Is your glass half full or half empty? Research has found that when we’re optimistic and have positive thoughts about the future, our mental health and overall well-being improve. When we begin the day with gratitude and acknowledge what we’re grateful for, it allows us to focus on the present rather than casting a negative view on what could be better or different. Gratitude feeds optimism.

Gratitude keeps our expectations realistic

Being grateful for what we already have teaches us to keep our expectations in line with reality. We recognize our needs versus our wants. We’re more likely to spend within our means and resist impulse purchases. And we begin to realize that more “stuff” won’t make us happier, nor will elevating our material expectations.

Gratitude allows you to slow down

When we constantly seek the next hit of dopamine from a trip to the mall or an upgraded kitchen, we inevitably add to our financial burden. Getting more stuff means needing more money and having less time. If you hunger for new experiences instead of items, this same situation can play out. Or if we measure our worth by what we accomplish rather than having a basic appreciation for who we are, we can also run ourselves ragged. When we begin with gratitude, we can take a slower approach to life, and savor the moments that make up this life. Practicing gratitude leads to taking on less but making our commitments more meaningful.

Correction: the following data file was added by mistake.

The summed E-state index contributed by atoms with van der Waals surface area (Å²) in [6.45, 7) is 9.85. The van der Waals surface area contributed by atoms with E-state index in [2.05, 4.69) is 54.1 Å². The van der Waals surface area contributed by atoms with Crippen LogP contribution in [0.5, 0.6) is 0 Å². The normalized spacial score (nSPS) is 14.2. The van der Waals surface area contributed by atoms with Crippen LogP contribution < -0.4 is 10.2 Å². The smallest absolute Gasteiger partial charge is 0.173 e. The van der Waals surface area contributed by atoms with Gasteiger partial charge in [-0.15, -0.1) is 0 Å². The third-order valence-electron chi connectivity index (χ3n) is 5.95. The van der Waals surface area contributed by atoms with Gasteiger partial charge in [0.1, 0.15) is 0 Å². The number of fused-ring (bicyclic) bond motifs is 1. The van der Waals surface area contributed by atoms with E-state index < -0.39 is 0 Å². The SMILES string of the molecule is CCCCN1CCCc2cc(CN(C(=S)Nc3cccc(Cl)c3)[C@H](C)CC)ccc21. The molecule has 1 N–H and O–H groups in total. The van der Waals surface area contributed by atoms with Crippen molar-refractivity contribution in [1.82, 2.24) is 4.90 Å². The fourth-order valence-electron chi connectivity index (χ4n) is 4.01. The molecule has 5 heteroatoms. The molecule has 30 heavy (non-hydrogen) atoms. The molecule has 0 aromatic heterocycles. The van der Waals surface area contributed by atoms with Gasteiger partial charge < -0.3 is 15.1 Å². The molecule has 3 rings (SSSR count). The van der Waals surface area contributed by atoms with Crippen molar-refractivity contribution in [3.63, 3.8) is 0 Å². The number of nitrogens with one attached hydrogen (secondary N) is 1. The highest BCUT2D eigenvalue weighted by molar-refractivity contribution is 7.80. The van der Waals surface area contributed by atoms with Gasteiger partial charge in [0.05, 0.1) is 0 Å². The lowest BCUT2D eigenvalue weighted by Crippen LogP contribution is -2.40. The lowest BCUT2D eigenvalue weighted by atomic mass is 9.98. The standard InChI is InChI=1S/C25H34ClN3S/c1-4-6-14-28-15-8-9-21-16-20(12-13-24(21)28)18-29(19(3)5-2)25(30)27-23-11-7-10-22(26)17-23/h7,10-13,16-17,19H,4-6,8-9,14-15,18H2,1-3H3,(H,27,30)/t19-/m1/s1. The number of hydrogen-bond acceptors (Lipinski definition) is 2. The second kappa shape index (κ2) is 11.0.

Gratitude encourages better relationships

As we focus on the positive aspects of those closest to us, this allows for deeper, more intimate relationships—one of the key indicators of a healthy lifespan. Instead of complaining about what we would like to change in a person, gratitude allows us to focus on the good qualities and resist harboring negative views of that individual.